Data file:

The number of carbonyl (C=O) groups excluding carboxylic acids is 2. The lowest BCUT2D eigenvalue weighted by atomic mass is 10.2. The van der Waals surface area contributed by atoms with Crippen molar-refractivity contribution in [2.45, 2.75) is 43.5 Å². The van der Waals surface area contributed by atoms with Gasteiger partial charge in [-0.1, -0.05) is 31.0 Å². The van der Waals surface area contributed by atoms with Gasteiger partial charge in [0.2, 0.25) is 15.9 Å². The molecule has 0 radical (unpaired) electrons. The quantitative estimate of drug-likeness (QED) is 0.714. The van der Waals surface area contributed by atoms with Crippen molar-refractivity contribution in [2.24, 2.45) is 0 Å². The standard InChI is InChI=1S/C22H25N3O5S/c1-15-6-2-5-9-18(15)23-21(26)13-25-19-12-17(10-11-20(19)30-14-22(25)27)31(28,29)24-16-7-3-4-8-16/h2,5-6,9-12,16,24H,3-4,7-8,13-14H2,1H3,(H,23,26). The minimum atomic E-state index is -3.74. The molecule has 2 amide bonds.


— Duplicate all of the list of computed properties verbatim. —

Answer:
The number of carbonyl (C=O) groups excluding carboxylic acids is 2. The lowest BCUT2D eigenvalue weighted by atomic mass is 10.2. The van der Waals surface area contributed by atoms with Crippen molar-refractivity contribution in [2.45, 2.75) is 43.5 Å². The van der Waals surface area contributed by atoms with Gasteiger partial charge in [-0.1, -0.05) is 31.0 Å². The van der Waals surface area contributed by atoms with Gasteiger partial charge in [0.2, 0.25) is 15.9 Å². The molecule has 0 radical (unpaired) electrons. The quantitative estimate of drug-likeness (QED) is 0.714. The van der Waals surface area contributed by atoms with Crippen molar-refractivity contribution in [2.24, 2.45) is 0 Å². The standard InChI is InChI=1S/C22H25N3O5S/c1-15-6-2-5-9-18(15)23-21(26)13-25-19-12-17(10-11-20(19)30-14-22(25)27)31(28,29)24-16-7-3-4-8-16/h2,5-6,9-12,16,24H,3-4,7-8,13-14H2,1H3,(H,23,26). The minimum atomic E-state index is -3.74. The molecule has 2 amide bonds.